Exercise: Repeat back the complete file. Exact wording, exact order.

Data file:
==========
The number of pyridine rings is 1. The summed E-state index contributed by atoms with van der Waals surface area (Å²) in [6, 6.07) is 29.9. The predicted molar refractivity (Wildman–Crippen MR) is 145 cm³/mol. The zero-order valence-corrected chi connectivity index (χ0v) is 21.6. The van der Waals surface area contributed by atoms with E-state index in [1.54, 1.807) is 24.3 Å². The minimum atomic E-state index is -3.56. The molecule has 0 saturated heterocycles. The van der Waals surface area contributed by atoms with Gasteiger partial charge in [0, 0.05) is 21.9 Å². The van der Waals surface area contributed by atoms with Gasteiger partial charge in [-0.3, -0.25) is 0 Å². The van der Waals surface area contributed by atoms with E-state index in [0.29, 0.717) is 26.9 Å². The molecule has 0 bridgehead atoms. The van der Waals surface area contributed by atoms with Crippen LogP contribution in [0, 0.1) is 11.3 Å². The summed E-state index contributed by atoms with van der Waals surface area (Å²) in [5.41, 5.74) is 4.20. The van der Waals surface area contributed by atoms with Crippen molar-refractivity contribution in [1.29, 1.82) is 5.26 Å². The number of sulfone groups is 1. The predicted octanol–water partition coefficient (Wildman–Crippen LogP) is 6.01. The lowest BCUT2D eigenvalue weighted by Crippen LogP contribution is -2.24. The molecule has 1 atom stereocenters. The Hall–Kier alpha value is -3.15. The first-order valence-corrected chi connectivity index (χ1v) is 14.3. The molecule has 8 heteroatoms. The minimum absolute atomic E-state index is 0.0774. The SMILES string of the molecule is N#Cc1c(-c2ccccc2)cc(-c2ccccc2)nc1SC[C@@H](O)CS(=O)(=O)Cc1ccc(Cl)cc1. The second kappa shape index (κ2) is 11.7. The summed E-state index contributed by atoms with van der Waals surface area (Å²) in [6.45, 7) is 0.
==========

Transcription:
The number of pyridine rings is 1. The summed E-state index contributed by atoms with van der Waals surface area (Å²) in [6, 6.07) is 29.9. The predicted molar refractivity (Wildman–Crippen MR) is 145 cm³/mol. The zero-order valence-corrected chi connectivity index (χ0v) is 21.6. The van der Waals surface area contributed by atoms with E-state index in [1.54, 1.807) is 24.3 Å². The minimum atomic E-state index is -3.56. The molecule has 0 saturated heterocycles. The van der Waals surface area contributed by atoms with Gasteiger partial charge in [0, 0.05) is 21.9 Å². The van der Waals surface area contributed by atoms with Gasteiger partial charge in [-0.3, -0.25) is 0 Å². The van der Waals surface area contributed by atoms with E-state index in [0.29, 0.717) is 26.9 Å². The molecule has 0 bridgehead atoms. The van der Waals surface area contributed by atoms with Crippen LogP contribution in [0, 0.1) is 11.3 Å². The summed E-state index contributed by atoms with van der Waals surface area (Å²) in [5.41, 5.74) is 4.20. The van der Waals surface area contributed by atoms with Crippen molar-refractivity contribution in [1.29, 1.82) is 5.26 Å². The number of sulfone groups is 1. The predicted octanol–water partition coefficient (Wildman–Crippen LogP) is 6.01. The lowest BCUT2D eigenvalue weighted by Crippen LogP contribution is -2.24. The molecule has 1 atom stereocenters. The Hall–Kier alpha value is -3.15. The first-order valence-corrected chi connectivity index (χ1v) is 14.3. The molecule has 8 heteroatoms. The minimum absolute atomic E-state index is 0.0774. The SMILES string of the molecule is N#Cc1c(-c2ccccc2)cc(-c2ccccc2)nc1SC[C@@H](O)CS(=O)(=O)Cc1ccc(Cl)cc1. The second kappa shape index (κ2) is 11.7. The summed E-state index contributed by atoms with van der Waals surface area (Å²) in [6.45, 7) is 0.